It’s that time of year again, that crazy moment when the Weekend Warrior and others think they can predict the unpredictable summer box office and determine the winners and losers, something that rarely goes as planned.
Since the actual Weekend Warrior has transformed into a more condensed version of the weekly box office preview, we’re going to try to do the same with this annual tradition, especially because we’ve already been doing summer analyses for a few months now.
This is once again a summer full of sequels and reboots, which makes one wonder whether movies based on original ideas like Ridley Scott’s Prometheus (20th Century Fox – June 8) and Pixar Animation’s Brave (DisneyPixar – June 22) have a chance at making a mark and whether audiences’ desire for things that are new and different will allow one or both to compete with the big boys.
As mentioned in the Long Distance Box Office a few months back, the three biggest movies for the summer are all likely to be based on superheroes. While Marvel’s The Avengers (Disney – May 4) has the advantage of being the first movie out of the gate this summer, something that often helps a movie do more business by summer’s end, it does seem to have a limit on business based on previous Marvel movies, even if early reviews and word-of-mouth are overwhelmingly positive.
Then again, it’s hard to deny the anticipation for Christopher Nolan’s The Dark Knight Rises (Warner Bros. – July 20), the follow-up to his $533 million grossing hit, which returns Christian Bale to the role of Batman for the third time. While this one doesn’t have the morbid curiosity factor that went along with Heath Ledger’s death–he won an Oscar post-humously for the role of the Joker–it has Anne Hathaway as Catwoman, which could be a genius way of bringing women into see the movie. The previous movie delivered on so many levels that we expect a lot of people to rush out and see the sequel, allowing it to take the opening weekend record that it previously held but lost to Harry Potter and the Deathly Hallows – Part 2 last year.
Some of the more interesting summer releases include two big franchise reboots with Sony’s The Amazing Spider-Man and Universal’s The Bourne Legacy, both which introduce new actors to the roles made famous by others in hopes that the namebrand value of the previous franchises will be enough to get people into theaters. We think in both cases, this will prove to be successful, even if Andrew Garfield isn’t as known a commodity as Tobey Maguire when he played Spider-Man in Sam Raimi’s three movies. Jeremy Renner is going to benefit from coming off the one-two blockbuster punch of Mission: Impossible – Ghost Protocol and Marvel’s The Avengers, as “Bourne” firmly moves him into a new class of box office star.
Then there’s the matter of two sequels that few people have asked for, G.I. Joe: Retaliation (Paramount – June 29), which brings on a new director in Step Up‘s Jon Chu as well as a mostly new cast with Dwayne Johnson and Bruce Willis being the biggest names. There’s also the return of Will Smith and Tommy Lee Jones for Men in Black 3 (Sony – May 25), the movie that’s presumably going to dominate Memorial Day weekend. It’s been ten years since the previous movie and one might wonder whether there’s still an audience for the pairing, but fortunately, the Memorial Day weekend offers a lot of casual moviegoing audiences and this will be an easy sell.
The animated field is also an interesting one with two animated sequels, one the third installment and another the fourth, while Pixar Animation is once again offering something based on an original idea as well as their first movie with a female lead, which should have interesting results to see how it’s received. We think the originality of Brave should make it a solid summer sleeper, while Madagascar 3 and Ice Age: Continental Drift, the fourth movie in Blue Sky Studios’ animated franchise, should benefit from kids out of school looking for movies to see.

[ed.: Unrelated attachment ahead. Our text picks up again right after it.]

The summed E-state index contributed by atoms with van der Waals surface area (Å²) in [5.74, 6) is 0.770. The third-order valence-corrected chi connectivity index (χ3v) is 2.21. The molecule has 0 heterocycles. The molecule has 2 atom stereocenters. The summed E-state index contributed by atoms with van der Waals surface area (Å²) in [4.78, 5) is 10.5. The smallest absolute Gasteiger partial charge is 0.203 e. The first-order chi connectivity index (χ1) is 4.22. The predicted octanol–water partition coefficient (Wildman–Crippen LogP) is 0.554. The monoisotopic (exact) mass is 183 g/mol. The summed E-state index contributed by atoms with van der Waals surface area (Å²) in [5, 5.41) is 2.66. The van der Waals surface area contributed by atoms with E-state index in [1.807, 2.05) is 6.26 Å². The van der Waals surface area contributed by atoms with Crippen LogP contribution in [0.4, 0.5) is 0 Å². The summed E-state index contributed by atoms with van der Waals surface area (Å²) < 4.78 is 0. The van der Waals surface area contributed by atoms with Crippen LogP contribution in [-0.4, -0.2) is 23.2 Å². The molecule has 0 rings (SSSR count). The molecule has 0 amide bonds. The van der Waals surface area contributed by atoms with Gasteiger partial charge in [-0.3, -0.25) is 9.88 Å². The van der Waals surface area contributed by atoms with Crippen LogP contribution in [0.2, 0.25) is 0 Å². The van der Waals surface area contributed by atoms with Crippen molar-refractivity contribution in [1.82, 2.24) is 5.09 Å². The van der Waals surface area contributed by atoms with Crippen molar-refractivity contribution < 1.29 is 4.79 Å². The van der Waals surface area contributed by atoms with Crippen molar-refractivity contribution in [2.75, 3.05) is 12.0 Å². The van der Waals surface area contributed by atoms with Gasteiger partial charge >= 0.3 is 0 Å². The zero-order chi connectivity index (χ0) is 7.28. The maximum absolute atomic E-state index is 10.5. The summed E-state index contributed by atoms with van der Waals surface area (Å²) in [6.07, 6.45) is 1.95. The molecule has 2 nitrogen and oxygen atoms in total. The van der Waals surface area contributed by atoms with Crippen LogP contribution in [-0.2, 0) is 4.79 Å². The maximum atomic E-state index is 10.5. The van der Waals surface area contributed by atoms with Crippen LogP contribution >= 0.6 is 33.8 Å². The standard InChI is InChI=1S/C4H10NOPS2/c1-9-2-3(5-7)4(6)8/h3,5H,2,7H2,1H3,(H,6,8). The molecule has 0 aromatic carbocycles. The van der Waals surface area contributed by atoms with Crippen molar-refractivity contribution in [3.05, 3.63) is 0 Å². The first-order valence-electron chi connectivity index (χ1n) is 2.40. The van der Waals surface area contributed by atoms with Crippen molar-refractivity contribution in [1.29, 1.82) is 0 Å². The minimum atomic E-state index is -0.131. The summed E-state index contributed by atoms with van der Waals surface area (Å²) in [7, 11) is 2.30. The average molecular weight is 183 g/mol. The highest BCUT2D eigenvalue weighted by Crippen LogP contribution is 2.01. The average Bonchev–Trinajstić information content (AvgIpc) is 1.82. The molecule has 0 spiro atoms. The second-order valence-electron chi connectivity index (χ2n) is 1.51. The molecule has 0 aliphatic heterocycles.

This is where it always gets interesting because honestly, who could have predicted that Bridesmaids and The Help would be as big as they ended up being as the summer began?
The lack of movies for older women may work to the benefit of Steven Soderbergh’s Magic Mike (Warner Bros. – June 29), which stars super-hot Channing Tatum, who has already appeared in two $100 million movies this year, playing a male stripper. The recently-released trailer should do the trick at getting women interested and putting it in front of the chick flick The Lucky One will help, so we think this will also open to $25 million or more and potentially bring in repeat business of women looking to have fun together.
Adam Shankman has had a number of huge hits that grossed over $100 million but his musical Hairspray is certainly the one that has had the most long-standing impact, so his new movie musical Rock of Ages (Warner Bros. – June 15) could offer something few other movies offer this summer, in that it combines popular hair metal songs of yesterday along with an all-star cast including Tom Cruise. The songs of Journey and Def Leppard and others have gotten a lot of traction in recent years thanks to shows like “Glee,” and there should be a similar audience of younger women looking for some alternatives to movies like Adam Sandler’s That’s My Boy (which opens the same weekend). (Then again, it also has a good chance at being one of the summer’s big flops, because it may be a tough sell to those not familiar with the hit Broadway musical.)
Both Ridley Scott’s return to horror sci-fi with Prometheus and the reinvented Snow White and the Huntsman (Universal – June 1) have the potential of strong legs if they’re even half as good as their marketing has made them look, although opening so close to each other may mean that they cannibalize a lot of each other’s business in the weeks after opening.
The Great Comedy Unknowns
It certainly seems that every year the comedies tend to offer the biggest surprises, whether it’s positive or negative. Last summer was a banner one for R-rated comedy with both Bridesmaids and Horrible Bosses grossing over $100 million, and we expect that we should have at least one or two comedies that break out this summer as well, putting them into the sleeper category as well.